A biological control agent is an organism, such as an insect or plant disease, that is used to control a pest species.
Before a biological control agent is released into the Australian environment, it must be established, via risk analysis, that the risk associated with release is very low or negligible, consistent with Australia’s appropriate level of protection (ALOP).
Risk analyses for biological control agents are undertaken within the Department of Agriculture, Water and the Environment by technical and scientific experts in consultation with scientific specialists and other stakeholders. The risk analyses are based upon an initial submission for release of a biological control agent, which contains the results of host specificity testing. Based on the risk analysis, the department provides a recommendation to allow release only if the risk is considered acceptable.
The department assesses the risk under the Biosecurity Act 2015. There is also an approval process within the department under the Environment Protection and Biodiversity Conservation Act 1999(EPBC Act). Risk analysis reports may be used by the Minister for the Environment in making a determination under the EPBC Act to include the species on the List of specimens taken to be suitable for live import (the Live Import List).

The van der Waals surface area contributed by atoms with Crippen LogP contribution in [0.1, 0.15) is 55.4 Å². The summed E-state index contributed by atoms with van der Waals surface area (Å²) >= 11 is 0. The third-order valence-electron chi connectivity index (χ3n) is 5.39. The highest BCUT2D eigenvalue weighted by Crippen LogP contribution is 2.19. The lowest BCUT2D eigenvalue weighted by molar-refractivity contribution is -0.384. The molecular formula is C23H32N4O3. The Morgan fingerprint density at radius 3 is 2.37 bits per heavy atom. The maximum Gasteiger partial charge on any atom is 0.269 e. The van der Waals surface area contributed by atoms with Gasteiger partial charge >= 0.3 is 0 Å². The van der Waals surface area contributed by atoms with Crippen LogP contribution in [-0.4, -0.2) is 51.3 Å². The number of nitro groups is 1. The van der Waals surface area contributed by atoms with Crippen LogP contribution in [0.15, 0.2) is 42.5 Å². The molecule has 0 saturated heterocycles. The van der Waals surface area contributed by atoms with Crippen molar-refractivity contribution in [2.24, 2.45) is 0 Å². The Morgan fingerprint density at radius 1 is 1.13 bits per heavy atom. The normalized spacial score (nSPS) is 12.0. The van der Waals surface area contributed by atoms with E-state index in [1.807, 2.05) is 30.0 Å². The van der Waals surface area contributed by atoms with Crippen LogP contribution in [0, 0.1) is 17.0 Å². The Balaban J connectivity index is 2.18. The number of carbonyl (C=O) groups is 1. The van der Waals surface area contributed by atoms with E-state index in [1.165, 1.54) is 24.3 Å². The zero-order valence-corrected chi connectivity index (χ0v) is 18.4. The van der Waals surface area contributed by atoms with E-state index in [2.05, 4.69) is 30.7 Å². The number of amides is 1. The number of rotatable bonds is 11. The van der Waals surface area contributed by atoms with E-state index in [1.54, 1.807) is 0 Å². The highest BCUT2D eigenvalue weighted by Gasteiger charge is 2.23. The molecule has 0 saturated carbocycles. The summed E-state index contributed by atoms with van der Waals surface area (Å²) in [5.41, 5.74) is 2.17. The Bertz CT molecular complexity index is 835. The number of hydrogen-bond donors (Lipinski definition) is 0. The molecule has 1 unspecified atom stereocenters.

Host specificity testing
Host specificity testing is carried out to ensure that the proposed biological control agent is specific to the target weed or insect pest.
A host specificity test list is a list of plants/insects closely related to the target weed or insect pest that is developed by a biological control researcher. The species on the list are exposed to the proposed biological control agent in a quarantine containment facility.
Biological control agent risk analyses, as opposed to plant commodity biosecurity risk analyses, do not assess the probability of entry, establishment and spread.
Biological control agents intended for release are deliberately introduced, distributed, aided to establish and spread. Therefore it would be inappropriate to assess the probability of entry, establishment and spread. Biological control agent risk analyses focus only on off-target effects, as this is the only concern with regard to the release of biological control agents.